The U.S. Housing Market Is Getting Squeezed. See Where Prices Are Spiking the Highest

September 15, 2017, 2:00 PM UTC
Map shows hourly wage needed for a household to rent a two-bedroom apartment
Map shows hourly wage needed for a household to rent a two-bedroom apartment
Nicolas Rapp

The U.S. Housing market is getting squeezed. In July, according to the National Association of Realtors (NAR), housing inventory declined for a 26th straight month on a year-over-year basis. Shrinking supply, in turn, is contributing to a sharp rise in housing costs. The median existing home price in July—$258,300 according to NAR—was 6.2% higher than last year. That marked the 65th straight month that prices have risen year-over-year. But it’s not just home-sale prices that are being affected. Rental prices are soaring as well, particularly in metropolitan areas on both coasts. That’s shrinking disposable income and imperiling growth, especially in California. A study last year by the McKinsey Global Institute found that housing shortages cost the Golden State more than $140 billion annually in lost economic output, in part because Californians spend $50 billion more for housing than they’re able to afford. The latest numbers back that up. According to NAR, four of the five most expensive housing markets in the U.S. in the second quarter were in California. No. 1? San Jose, in the heart of Silicon Valley.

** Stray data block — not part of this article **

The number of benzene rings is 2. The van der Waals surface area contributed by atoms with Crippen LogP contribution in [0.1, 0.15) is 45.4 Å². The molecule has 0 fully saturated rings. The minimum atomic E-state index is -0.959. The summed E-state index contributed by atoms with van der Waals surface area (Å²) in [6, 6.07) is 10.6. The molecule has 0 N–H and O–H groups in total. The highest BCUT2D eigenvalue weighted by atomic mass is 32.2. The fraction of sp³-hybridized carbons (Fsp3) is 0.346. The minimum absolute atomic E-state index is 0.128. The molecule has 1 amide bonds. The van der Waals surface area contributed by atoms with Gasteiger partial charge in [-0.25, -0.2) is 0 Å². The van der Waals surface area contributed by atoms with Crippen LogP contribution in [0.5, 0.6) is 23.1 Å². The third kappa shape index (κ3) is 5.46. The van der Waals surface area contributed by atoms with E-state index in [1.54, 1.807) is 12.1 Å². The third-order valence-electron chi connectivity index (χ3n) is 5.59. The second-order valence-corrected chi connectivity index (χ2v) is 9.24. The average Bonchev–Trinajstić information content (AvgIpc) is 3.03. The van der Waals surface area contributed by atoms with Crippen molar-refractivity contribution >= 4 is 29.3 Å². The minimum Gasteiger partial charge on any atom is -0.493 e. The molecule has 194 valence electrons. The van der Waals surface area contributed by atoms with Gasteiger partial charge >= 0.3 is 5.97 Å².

A version of this article appears in the Sept. 15, 2017 issue of Fortune.